Shelton BOE Dems propose $1M more in spending to budget

Photo of Brian Gioiele
The Shelton Board of Education listens to public comment at its Feb. 26 meeting.

The Shelton Board of Education listens to public comment at its Feb. 26 meeting.

Brian A. Pounds / Hearst Connecticut Media

SHELTON — Democrats on the Board of Education want to spend $1 million more on the schools than has been proposed for 2020-21, saying the preliminary spending plan would hurt an already woefully unfunded school district.

Their recommendation, however, would mean the district could be asking for as much as a 4.45 percent increase over this year’s budget.

“Flat funding is what we are proposing right now,” said Amanda Kilmartin, who joined fellow Democrat board members Kate Kutash, Diana Meyer and Patti Moonan in proposing several budget additions during the budget discussion at the board’s meeting Feb. 26.

“Flat funding leaves no room for improvement … we’re merely treading water and keeping everything as is,” said Kilmartin. “There are members who feel that this is unacceptable. A discussion is warranted about the needs of schools not just percentage points.”

The Board of Education, while not yet formally voting on a budget, on Feb. 14 submitted a consensus budget request of $74,933,068, a 2.98 percent increase from the present fiscal year. The submission was needed in order to meet the charter’s required deadline. Last year, Mayor Mark Lauretti recommended zero funds for the district.

In all, the Democrats called for $1,068,634 on top of the consensus number, bringing their proposal to $76,001,702. If the city covers some $620,241 in capital requests, the Democrats state that the net increase would be $448,393, for a total of $75,381,461, or a 3.6 percent increase. If the city does not cover the capital costs, the Democrats proposal would be $76,001,702, a 4.45 percent hike.

Kilmartin, who presented the Democrats recommendations, said last year’s zero percent budget increase was actually a cut.

“We have got to make it known what we really need,” said Kutash.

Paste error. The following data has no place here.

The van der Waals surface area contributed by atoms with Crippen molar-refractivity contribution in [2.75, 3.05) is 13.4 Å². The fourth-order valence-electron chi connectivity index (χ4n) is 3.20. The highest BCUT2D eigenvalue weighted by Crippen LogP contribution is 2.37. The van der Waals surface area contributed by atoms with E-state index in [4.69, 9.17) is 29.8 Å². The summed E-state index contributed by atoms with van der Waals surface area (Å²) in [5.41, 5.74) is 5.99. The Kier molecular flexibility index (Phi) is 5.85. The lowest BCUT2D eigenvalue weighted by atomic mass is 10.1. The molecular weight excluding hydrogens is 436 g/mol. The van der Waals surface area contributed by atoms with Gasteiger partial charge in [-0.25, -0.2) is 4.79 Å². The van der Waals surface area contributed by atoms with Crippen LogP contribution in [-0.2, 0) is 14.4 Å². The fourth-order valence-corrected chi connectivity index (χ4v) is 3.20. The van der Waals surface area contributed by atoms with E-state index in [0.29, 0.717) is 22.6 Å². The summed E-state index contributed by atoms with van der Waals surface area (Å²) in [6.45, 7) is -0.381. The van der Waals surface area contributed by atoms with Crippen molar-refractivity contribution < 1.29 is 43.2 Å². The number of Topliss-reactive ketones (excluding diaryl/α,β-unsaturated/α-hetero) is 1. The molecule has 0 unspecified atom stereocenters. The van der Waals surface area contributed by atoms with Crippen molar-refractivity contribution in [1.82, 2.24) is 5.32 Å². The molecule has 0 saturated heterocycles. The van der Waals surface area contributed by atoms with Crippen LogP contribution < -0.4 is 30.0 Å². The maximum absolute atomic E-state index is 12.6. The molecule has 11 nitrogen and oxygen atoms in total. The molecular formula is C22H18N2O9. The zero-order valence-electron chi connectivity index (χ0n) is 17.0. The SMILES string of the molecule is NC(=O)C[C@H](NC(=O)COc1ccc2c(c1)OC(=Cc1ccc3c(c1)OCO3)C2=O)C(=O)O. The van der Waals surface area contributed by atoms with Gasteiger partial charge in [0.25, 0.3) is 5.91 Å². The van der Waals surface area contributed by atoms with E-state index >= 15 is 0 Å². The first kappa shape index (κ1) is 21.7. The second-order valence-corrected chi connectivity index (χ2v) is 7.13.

Republicans, who control the board, have joined Democrats in stating that more study is needed to know what to add to the budget.

The four Democrats offered formal recommendations and asked that the board hold a vote next week, since the city needs final numbers as it prepares its budget. Lauretti normally presents his budget proposal to the Board of Aldermen in mid-March.

Outgoing school Superintendent Chris Clouet, sitting next to Beth Smith who starts her job as interim superintendent next week, presented three budget scenarios: increases of 2.98 percent, 2.5 percent and 2 percent — to the board in early February.

The one Clouet recommended called for a 2.98 percent increase, which would offer level services, with the hike mainly to cover contractual increases of present employees.

Finance Director Rick Belden said any reductions to the 2.98 percent increase would force staffing cuts. Belden said going to a 2.5 percent increase would reduce the budget some $300,000 — or five to six teaching positions. A 2 percent increase would mean some nine teacher cuts from the present staff.

One challenge, said Belden, is the district’s need to hire a fourth pre-K teacher as the district brings its program back into compliance with state mandates.

The Democrat recommendations call for $181,000 for four half-time counselors and one full-time counselor; $31,439 for a part-time music teacher; $62,877 for the pre-K teacher; $62,877 for a teacher at either Sunnyside School or Mohegan School, both of which suffer from increased class sizes; $20,000 for a computer tech; and $90,000 for curriculum writing.

On the capital side, the Democrats proposed $620,241 in spending, with $449,721 earmarked for computers for the 1-to-1 program for students in grades 5 through 12 and $71,566 for textbooks at Shelton High School.

Board member Amy Romano will be combining the Democrat proposals with some of her own and offer those figures at the next board meeting, planned for an undetermined date next week, she said.